Supreme Court reverses discharge of bar from dramshop case: issue left to jury on "visible intoxication."
The Supreme Court overturned a decision of the Court of Appeals last week and reinstated a "dramshop" claim against Bennigan's. The suit was filed on behalf of two families who lost loved ones in an alcohol-influenced motor vehicle fatality. They sued three alleged alcohol providers, claiming that all three contributed to the intoxicated state of the at-fault motorist, while he was visibly intoxicated. As with most dramshop claims, the drunk, his companions and the alleged servers all provided self-serving, vague-at-best and hardly credible testimony. A few years ago, the Engler Majority activists "amended" state law and the rules of evidence to raise the standard of proof for showing that a drunk was visibly intoxicated when served by a licensed establishment.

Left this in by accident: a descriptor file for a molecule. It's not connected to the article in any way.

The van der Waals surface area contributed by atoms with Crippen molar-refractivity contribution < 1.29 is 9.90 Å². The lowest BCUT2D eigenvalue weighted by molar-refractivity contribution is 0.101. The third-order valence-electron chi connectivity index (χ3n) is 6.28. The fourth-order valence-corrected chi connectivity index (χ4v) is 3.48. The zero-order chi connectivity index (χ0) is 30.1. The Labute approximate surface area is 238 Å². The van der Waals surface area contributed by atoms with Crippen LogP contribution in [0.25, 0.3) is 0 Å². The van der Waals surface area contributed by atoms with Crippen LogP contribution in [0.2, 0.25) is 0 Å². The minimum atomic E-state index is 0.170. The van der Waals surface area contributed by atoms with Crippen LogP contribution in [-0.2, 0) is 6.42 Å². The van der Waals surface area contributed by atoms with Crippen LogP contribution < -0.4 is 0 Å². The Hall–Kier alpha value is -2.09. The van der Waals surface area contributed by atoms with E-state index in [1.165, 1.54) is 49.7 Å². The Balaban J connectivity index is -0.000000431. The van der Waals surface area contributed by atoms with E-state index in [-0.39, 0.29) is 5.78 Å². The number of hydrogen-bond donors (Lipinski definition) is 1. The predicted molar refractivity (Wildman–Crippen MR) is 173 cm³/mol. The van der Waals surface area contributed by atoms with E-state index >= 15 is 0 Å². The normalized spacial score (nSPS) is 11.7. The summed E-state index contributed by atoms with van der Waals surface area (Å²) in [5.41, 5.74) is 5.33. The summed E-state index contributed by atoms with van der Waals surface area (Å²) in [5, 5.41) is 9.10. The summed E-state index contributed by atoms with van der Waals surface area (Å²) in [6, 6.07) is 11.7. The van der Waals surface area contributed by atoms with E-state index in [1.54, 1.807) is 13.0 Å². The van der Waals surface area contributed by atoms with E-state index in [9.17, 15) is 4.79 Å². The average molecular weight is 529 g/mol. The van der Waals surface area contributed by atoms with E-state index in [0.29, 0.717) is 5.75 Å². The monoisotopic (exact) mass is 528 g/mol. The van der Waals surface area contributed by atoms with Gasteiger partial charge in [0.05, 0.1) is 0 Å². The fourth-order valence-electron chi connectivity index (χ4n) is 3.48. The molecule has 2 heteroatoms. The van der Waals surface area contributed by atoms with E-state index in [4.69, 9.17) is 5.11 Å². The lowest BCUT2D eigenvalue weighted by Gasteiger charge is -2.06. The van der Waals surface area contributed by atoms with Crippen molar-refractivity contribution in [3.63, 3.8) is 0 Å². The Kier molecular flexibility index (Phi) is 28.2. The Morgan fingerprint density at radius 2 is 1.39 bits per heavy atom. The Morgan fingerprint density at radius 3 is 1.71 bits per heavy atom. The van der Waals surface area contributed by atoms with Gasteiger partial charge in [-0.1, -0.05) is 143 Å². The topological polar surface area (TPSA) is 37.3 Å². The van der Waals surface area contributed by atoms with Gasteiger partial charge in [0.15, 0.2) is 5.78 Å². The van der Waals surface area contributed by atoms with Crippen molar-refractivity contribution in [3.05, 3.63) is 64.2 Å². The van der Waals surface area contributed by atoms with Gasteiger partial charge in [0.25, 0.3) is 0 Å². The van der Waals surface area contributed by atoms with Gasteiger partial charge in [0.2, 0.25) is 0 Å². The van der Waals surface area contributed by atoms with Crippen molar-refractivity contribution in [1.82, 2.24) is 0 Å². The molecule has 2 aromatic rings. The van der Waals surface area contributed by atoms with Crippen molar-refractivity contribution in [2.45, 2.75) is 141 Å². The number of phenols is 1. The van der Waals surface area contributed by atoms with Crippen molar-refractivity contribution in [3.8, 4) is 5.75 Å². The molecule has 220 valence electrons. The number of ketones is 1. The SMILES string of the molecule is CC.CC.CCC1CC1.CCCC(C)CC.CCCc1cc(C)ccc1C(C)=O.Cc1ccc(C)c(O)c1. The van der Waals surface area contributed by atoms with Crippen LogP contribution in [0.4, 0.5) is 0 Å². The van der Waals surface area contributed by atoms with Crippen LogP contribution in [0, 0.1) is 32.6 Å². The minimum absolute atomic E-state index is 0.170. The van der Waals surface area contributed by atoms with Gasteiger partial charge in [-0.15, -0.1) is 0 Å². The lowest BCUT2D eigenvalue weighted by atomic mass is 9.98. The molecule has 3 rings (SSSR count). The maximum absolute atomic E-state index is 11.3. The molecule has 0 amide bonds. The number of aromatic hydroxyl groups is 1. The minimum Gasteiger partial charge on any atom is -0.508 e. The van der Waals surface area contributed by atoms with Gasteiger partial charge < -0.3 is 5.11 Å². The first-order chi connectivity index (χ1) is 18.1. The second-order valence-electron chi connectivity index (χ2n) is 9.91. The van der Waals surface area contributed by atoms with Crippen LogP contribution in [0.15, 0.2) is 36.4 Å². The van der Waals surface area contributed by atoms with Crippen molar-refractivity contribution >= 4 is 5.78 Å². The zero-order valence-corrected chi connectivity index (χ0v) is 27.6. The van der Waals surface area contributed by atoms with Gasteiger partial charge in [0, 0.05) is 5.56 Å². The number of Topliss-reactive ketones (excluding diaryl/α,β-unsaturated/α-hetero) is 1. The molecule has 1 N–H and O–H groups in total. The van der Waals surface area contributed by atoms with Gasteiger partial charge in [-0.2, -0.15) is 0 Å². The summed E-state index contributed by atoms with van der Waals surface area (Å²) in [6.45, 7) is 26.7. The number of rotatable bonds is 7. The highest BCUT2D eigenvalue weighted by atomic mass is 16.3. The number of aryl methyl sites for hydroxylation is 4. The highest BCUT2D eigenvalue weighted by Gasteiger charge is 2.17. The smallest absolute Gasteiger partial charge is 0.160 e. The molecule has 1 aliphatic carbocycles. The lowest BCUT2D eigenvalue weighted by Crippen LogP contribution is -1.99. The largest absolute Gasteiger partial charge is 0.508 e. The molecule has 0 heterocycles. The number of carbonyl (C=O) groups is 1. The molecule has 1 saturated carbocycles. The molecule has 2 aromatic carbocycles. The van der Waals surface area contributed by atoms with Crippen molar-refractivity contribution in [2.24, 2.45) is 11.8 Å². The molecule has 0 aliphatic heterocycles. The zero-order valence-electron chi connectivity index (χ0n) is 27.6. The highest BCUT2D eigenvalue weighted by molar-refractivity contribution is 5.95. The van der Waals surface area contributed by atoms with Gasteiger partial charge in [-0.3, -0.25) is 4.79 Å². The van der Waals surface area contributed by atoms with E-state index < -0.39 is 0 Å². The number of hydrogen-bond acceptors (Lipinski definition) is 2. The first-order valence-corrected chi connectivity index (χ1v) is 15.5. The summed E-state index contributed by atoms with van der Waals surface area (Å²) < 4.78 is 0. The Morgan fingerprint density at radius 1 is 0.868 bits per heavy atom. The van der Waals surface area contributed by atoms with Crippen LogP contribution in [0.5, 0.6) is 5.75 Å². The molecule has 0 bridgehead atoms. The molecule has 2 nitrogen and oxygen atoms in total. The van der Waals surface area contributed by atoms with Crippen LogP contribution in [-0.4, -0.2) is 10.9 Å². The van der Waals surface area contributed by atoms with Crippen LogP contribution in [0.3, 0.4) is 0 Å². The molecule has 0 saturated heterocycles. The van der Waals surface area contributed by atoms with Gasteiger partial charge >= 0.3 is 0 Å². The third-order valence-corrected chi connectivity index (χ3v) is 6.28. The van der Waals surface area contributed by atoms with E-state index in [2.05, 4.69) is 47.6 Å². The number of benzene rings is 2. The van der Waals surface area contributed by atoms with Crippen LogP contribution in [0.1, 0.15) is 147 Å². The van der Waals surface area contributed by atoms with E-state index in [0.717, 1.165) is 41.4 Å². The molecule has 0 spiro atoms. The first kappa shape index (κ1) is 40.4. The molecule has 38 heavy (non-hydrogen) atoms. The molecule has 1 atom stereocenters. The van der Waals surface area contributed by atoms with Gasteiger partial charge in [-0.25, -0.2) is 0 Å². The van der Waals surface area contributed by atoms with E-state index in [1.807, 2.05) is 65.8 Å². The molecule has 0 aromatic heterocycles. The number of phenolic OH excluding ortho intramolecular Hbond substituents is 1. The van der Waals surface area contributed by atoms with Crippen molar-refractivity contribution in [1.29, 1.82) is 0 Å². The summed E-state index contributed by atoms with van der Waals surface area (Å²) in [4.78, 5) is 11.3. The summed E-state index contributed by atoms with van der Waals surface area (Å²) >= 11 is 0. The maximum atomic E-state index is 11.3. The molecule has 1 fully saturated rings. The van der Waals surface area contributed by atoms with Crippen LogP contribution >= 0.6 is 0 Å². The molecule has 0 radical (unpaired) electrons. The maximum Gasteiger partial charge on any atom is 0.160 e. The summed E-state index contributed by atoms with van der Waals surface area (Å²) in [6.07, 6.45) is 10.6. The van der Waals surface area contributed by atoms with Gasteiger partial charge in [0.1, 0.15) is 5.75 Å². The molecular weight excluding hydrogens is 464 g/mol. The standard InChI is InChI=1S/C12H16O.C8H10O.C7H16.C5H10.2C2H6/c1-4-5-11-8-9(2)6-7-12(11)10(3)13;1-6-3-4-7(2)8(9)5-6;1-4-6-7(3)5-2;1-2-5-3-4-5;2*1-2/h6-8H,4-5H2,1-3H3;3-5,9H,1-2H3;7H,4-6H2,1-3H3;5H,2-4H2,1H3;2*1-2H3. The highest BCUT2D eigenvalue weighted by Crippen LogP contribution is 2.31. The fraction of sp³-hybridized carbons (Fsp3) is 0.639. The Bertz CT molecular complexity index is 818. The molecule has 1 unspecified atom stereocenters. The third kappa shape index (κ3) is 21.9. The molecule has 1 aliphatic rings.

Relying on this higher standard of proof, Court of Appeals Judges Bandstra and Whitbeck dismissed the claims against Bennigan's and another server, arguing that a reasonable jury could not find against them, even if the facts were interpreted liberally in favor of the party opposing a motion for summary disposition [as required by law]. The Supreme Court agreed with the dissenting Judge's thoughtful opinion recognizing that this maze of vague, self-serving and contradictory testimony could not be "cherry-picked" to favor one side or the other: it raised legitimate fact questions for the jury.
Five of the seven justices held that the lower court had abused its power by deciding how much weight to give contradictory testimony and reinstated the case against Bennigan's, although it upheld the dismissal of the claim against the first of the three involved alcohol sellers. The consolidated cases are Salt v. Gillespie, et al and Bolanowski v. Gillespie, et al. The facts are discussed more fully in our April 29, 2009, web log entry which can be found under the "Alcohol, taverns and dramshop claims" heading.